The next shelf down has 4 sections. On the far left I keep dried herbs and spices. Look for ones that don’t have preservatives, and try to use them a lot in your cooking. Most of them have great health benefits, including boosting your immune system, regulating blood sugar, and aiding digestion. Here’s the list of my favorites, including links to Amazon. The links are for organic spices, because they tend to have less additives and things that shouldn’t be considered food!
- Cinnamon (helps process sugar)
- Ginger (anti-inflammatory)
- Cardamom (enhances the sweet, without adding sugar)
- Turmeric (anti-inflammatory, enhances mood)
- Smoked Paprika
- Italian Seasoning
- Garlic (I prefer fresh, but use this in a pinch)
- Celery Seeds
- Fennel Seeds
- Pepper (helps turmeric do its magic)
- Chili Powder
- Curry Powder
- Onion Powder
- Vanilla (high in sugar, just use a little)
Next to the spices I keep liquids. This includes the following:
- Unsweetened Coconut Milk
- Unsweetened Almond Milk
- Juice (100% juice, each kid gets a small glass once a day)
- Liquors (mostly for baking…high in sugar and calories)
- Coffee (Jim drinks a cup of half caff per day)
- Herbal Teas (I love peppermint tea…great for digestion and relaxation!)
Next to the drinks is our collection of supplements. I really need to throw most of those out. It’s a collection from the last couple years! I recommend taking the following:
- A high quality, food based daily vitamin (New Chapter is awesome…expensive, but worth it)
- Vitamin D3 (80% of Americans are deficient)
- Probiotics (worth the money to buy a good one…can’t be healthy without a healthy gut)
- Kid’s Calm Multi for the kids
The reason I prefer food based multivitamins is because there have been some studies that have shown that synthetic vitamin A isn’t safe. My chiropractor and nutritionist also prefer food based multivitamins, because they are easier for the body to use.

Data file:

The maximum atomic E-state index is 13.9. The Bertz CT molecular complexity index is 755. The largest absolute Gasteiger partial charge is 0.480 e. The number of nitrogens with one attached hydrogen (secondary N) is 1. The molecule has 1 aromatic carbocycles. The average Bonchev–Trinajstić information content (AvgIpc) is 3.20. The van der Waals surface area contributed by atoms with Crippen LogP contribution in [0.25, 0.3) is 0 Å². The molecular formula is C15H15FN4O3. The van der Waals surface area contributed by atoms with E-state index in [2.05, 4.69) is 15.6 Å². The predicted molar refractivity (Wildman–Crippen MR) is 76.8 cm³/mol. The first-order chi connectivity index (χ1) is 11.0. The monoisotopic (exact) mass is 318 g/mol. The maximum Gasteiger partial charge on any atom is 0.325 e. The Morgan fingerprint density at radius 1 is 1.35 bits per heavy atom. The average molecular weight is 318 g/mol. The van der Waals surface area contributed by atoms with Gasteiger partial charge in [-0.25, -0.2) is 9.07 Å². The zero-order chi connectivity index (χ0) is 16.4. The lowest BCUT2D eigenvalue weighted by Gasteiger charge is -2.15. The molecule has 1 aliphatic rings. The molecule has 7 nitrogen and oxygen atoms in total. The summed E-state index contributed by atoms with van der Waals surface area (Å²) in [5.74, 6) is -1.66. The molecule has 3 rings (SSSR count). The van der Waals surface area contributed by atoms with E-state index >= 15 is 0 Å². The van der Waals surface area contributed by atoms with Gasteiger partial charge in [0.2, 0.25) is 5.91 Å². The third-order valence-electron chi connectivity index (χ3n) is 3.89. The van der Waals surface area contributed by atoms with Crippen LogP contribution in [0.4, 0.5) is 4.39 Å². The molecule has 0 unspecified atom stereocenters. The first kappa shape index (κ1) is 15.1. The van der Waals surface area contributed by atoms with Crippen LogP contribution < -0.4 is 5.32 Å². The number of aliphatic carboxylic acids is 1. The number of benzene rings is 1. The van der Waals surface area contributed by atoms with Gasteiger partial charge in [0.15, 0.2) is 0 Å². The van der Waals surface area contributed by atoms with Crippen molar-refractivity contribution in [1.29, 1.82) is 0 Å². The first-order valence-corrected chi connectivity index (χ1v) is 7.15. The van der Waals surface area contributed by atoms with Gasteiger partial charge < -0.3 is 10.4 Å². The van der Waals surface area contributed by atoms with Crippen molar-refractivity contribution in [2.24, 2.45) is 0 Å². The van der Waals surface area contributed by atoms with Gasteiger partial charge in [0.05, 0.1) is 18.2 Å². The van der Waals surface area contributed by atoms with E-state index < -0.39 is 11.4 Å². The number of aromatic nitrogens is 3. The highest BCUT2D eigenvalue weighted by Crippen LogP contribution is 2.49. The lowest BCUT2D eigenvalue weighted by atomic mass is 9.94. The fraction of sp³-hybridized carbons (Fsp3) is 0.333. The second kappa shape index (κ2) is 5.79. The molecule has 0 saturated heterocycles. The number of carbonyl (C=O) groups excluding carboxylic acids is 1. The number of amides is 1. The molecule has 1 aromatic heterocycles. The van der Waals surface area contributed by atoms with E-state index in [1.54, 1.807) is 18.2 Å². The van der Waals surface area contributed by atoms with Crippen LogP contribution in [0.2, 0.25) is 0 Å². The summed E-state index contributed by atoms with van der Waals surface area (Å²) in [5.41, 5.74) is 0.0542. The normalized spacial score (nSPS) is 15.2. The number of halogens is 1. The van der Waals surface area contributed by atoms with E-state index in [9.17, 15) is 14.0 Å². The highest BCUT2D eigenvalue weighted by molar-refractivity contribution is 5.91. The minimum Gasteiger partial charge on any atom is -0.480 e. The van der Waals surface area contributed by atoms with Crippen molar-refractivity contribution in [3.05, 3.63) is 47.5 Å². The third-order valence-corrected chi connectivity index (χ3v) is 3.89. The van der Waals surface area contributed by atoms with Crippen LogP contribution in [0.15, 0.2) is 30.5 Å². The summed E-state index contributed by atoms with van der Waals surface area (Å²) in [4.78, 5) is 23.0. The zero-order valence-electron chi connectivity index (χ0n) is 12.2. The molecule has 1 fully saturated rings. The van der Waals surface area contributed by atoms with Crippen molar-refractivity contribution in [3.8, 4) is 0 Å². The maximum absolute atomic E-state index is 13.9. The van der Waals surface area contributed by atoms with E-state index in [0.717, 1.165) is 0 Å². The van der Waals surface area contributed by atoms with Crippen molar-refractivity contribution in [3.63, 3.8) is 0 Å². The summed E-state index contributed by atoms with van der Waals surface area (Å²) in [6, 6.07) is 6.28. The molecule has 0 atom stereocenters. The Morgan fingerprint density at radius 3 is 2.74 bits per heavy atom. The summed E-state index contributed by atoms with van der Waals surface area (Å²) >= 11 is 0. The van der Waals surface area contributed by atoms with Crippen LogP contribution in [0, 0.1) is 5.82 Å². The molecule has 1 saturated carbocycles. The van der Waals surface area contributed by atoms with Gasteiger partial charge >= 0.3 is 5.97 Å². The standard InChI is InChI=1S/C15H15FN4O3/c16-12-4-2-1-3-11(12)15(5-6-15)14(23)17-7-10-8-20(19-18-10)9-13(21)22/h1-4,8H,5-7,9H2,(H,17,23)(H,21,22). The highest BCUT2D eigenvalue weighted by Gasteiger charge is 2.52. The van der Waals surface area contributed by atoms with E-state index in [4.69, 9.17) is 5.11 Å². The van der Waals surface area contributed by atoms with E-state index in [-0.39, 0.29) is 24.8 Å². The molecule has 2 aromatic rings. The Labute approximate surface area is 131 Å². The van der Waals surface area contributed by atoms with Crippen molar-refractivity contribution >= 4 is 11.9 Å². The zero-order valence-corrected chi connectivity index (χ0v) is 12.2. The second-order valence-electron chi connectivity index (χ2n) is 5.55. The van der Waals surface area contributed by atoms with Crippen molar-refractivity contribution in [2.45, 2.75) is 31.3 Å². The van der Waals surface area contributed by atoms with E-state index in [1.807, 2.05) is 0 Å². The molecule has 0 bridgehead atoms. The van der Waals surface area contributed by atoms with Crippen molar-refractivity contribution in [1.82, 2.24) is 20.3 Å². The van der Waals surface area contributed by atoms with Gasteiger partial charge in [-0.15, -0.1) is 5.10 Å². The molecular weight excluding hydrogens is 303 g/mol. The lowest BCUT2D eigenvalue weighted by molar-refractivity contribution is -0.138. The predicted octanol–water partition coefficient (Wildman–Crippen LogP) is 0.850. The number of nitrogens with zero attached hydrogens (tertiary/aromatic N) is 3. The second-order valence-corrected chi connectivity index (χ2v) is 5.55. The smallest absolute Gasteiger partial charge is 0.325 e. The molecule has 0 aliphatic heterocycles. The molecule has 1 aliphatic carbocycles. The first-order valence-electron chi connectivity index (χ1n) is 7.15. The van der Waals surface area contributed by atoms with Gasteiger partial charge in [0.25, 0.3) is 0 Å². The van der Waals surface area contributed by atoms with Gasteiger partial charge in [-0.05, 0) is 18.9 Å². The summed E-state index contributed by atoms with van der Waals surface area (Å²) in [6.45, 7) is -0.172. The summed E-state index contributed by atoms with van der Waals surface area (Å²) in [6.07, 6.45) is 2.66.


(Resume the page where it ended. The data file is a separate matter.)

Here’s the next picture:
On the top and middle shelves on the far left of this picture I keep the following:
- Canned Meat
- Organic Broths
- Vinegars (make sure they’re gluten free)
- Organic Canned Tomatoes
- Spaghetti Sauce (all natural ingredients and low sugar…TJ’s marinara is affordable, tasty, and healthy)
- Sun-dried Tomatoes
- Dried Mushrooms
- Brown Rice and Quinoa
- Pink Himalayan or Sea Salt
- Organic Tomato Paste
When you buy broth make sure to read the label and look for ingredients that you recognize as food. They tend to put MSG (possibly called “modified starch”) and gluten ingredients in broth. I love the organic chicken broth from Trader Joe’s, but the non-organic has barley in it. Also look out for carcinogenic BPA in the lining of canned goods. Usually organic ones do not have it.
Next to that stuff on the top shelf you see the following canned, dried, or jarred goods:
- Organic Beans
- Black Olives
- Natural Salsa
- Dried Black and Pinto Beans
- Organic Gluten Free Soups
Next to the beans and soup you see my snack collection. This includes:
- Nut Thins (they’re not dairy free)
- Organic Corn Chips
- Sea Weed Snack
- Gluten Free Pretzels (not healthy, but the kids dip them in hummus),
- KIND Bars
My kids love granola bars, but most of them are full of sugar, gluten, and chemicals. Look for bars made with nuts, whole grains, and fruit, that are low in sugar and chemicals. Trader Joe’s has some great GF, dairy free cookie options, too. They’re not healthy, but it’s nice to have that option sometimes for the kids. If we teach them to be overly extreme and never have a treat I don’t think they’ll stick with it when they grow up. It’s OK to celebrate with treats from time to time!
In the middle of the second shelf down you see our sweet section. I’ve given you some options for healthy sweets on this blog, but as a mom I always like to keep GF and dairy free cake mixes around. I found them on sale at Sprouts recently, so there are quite a few in there! I also keep the following:
- Raw Almond Butter
- Organic Canned Pumpkin and Sweet Potato
- Canned Coconut Cream
- Coconut Oil
- 63% Dark Chocolate Chips
- Unsweetened Cocoa Powder
- Reduced Sugar Jelly (Trader Joe’s…no artificial sweeteners)
- Xylitol, Dates, Raw Honey, Coconut Sugar, and Maple Syrup